- Get your team on board from the beginning. Your goal is to find a CRM system that meets management's needs and makes your team members' jobs easier. Ideally, everyone should be enthusiastic to switch, and the best way to drum up excitement is to involve your employees in the process from the very beginning. Designate a few CRM evangelists to spearhead efforts in each department. Start with higher-ups. If executives and managers lead the charge, the change will feel more official. In each department, explain how the switch will benefit everyone. Consider setting up a practice account first. Let users get creative with a demo or free trial before initiating the switch; this way, they can see how it will impact them directly.
- Keep the data accurate by transferring it with minimal loss. Once you have your new CRM platform ready to go, it's time to transfer the data from your old system to the new one. The goal should be to transfer it all efficiently and lose as little information as possible. This all needs to be done while training your staff on the new system. The more accurate the data is, the quicker they can get up to speed. Create a game plan that allows for ample time for both data transfer and training. Have your CRM's support team take the lead on exporting and importing the data, preferably before training begins. You'll also need the team's help setting up customizations and integrations and training employees on using them. If the system is ready to go with your data intact, then you've eliminated a lot of barriers before you even start. As a result, you can focus on inputting new contacts, reporting new sales and following new rules and policies during training.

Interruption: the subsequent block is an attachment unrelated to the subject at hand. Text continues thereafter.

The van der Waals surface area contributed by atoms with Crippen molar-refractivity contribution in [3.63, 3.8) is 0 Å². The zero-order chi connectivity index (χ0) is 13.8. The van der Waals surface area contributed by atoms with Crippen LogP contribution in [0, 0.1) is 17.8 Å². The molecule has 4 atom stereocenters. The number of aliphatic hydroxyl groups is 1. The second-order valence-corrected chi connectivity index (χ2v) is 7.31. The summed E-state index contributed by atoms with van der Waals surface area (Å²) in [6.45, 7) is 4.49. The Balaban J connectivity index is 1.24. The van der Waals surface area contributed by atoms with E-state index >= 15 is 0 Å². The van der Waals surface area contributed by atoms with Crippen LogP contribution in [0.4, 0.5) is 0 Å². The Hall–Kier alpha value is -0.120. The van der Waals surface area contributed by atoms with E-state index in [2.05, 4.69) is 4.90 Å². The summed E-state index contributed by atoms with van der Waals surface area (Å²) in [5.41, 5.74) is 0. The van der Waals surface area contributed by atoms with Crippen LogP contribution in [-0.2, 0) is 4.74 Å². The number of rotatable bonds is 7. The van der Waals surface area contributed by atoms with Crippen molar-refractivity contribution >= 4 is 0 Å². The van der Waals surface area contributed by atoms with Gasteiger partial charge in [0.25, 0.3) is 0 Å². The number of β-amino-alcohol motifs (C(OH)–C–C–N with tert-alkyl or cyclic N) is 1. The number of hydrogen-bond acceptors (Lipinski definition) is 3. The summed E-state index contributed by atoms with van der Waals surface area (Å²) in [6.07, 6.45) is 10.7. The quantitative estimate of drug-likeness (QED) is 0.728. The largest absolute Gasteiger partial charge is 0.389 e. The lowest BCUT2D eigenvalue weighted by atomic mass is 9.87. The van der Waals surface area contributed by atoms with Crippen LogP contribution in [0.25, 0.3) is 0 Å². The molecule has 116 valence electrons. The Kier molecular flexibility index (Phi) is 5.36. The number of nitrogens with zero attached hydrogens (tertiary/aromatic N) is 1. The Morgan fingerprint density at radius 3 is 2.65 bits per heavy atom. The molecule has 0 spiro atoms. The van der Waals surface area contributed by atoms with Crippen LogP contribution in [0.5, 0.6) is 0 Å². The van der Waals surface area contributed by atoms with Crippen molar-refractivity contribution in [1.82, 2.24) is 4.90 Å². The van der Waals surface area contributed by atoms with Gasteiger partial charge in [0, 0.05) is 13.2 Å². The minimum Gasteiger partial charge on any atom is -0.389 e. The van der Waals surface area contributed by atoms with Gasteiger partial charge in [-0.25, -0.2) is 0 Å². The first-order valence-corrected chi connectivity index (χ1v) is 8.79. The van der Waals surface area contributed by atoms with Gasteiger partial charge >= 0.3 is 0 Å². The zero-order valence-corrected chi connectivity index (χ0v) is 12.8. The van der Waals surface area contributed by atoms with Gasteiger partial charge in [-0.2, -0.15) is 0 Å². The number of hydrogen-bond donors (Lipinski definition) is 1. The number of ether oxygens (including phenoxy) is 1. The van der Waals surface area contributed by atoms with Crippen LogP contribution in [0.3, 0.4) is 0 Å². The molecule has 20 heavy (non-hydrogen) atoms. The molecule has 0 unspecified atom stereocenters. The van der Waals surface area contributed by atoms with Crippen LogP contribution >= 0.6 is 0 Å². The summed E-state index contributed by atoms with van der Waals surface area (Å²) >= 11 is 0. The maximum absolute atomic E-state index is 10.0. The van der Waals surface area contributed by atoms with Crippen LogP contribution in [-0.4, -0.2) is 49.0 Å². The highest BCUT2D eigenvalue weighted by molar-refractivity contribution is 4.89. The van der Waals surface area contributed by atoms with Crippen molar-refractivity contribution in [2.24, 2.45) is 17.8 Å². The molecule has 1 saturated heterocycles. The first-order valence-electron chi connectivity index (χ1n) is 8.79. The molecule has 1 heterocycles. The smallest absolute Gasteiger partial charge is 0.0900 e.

- Don't just encourage the system's use – ensure it. Making sure your team actually uses the new CRM system is the most crucial part of the implementation process. Once everyone is on board, set a changeover date. Make it clear from the beginning how users will be evaluated based on their use of the new system. For example, if leads aren't entered correctly or follow-ups aren't recorded, management won't recognize the work, and your small business could lose sales. Schedule regular meetings to review CRM reports, and make sure everyone is developing good data entry habits. Ask for input on how users feel about the new system now that they're using it every day, and brainstorm ways to use the CRM to make their lives even easier. Most importantly, make sure users in each department have a designated expert they can go to if they have questions or need help navigating the system.
If your CRM system isn't performing the way you expected, you must first determine why. If retraining and more customizations don't do the trick, then switching to a better system may be the best way forward. Doing so will be challenging, but with a renewed focus and by following these tips for getting everyone on board, it can be a smooth transition that's well worth the effort.